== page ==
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13 - Archaeological Patterns and Social Process: Reconstructing Changing Life at Kirikongo

Stephen A. Dueppen
Affiliation:
University of Oregon
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Summary

In archaeological interpretations, a holistic view of societal change requires diverse lines of evidence, that when combined together paint a detailed portrait of social groups over time. The following temporal trends in archaeological patterns are here examined: dispersed mounds to clustered mounds, generalized households to specialized households, closed compounds to open neighborhoods (room blocks), bridewealth and animal sacrifice to bride service and animal sacrifice, garden hunting to collective hunting, the emergence of ritual architecture, restricted cemetery burial to a generalized mortuary program, and possible regional integration to local autonomy. The understandings derived from the following discussions are critical to the interpretations advanced in subsequent chapters. (A summary of the information in this chapter is available in Table 13.1.)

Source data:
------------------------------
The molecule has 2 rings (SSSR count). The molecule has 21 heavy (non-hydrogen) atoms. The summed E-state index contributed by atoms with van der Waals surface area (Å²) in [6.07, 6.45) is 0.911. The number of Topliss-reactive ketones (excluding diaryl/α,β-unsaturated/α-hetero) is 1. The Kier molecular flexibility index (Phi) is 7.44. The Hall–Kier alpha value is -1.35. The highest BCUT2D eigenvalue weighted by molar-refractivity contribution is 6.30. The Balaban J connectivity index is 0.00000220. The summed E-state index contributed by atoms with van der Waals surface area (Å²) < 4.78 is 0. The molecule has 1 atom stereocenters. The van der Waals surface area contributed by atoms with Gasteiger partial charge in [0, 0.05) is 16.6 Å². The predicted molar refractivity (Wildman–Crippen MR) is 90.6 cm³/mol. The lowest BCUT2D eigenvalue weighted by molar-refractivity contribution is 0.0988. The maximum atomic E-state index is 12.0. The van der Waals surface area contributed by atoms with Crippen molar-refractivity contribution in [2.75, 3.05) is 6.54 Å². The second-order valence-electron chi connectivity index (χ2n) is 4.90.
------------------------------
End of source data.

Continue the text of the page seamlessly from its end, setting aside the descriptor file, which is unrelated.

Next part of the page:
Spatial Organization: From Independent Mounds to a Clustered Village

Changes in the spatial organization of Kirikongo suggest dramatic transformations in the community and land tenure system over time. During Yellow I to mid-Yellow II, Mounds 1, 4 and 11 were dispersed (ca. 200 meters apart) in a north/south line following the edge of the laterite ridge. Their respective locations, above seasonal flooding, provided each with access to deep farming soils. In the ethnographic survey, when compounds were dispersed they were self-sufficient and independent entities in relation to a village. Concerning land tenure, the distribution of mounds adjacent to deep soils suggests a need to assert access to fertile land, and it is not clear if the inhabitants of Mound 4 controlled (or exercised control over) access to land until the period after Mound 11 was founded.

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Egalitarian Revolution in the Savanna
The Origins of a West African Political System
, pp. 274 - 292
Publisher: Acumen Publishing
Print publication year: 2012

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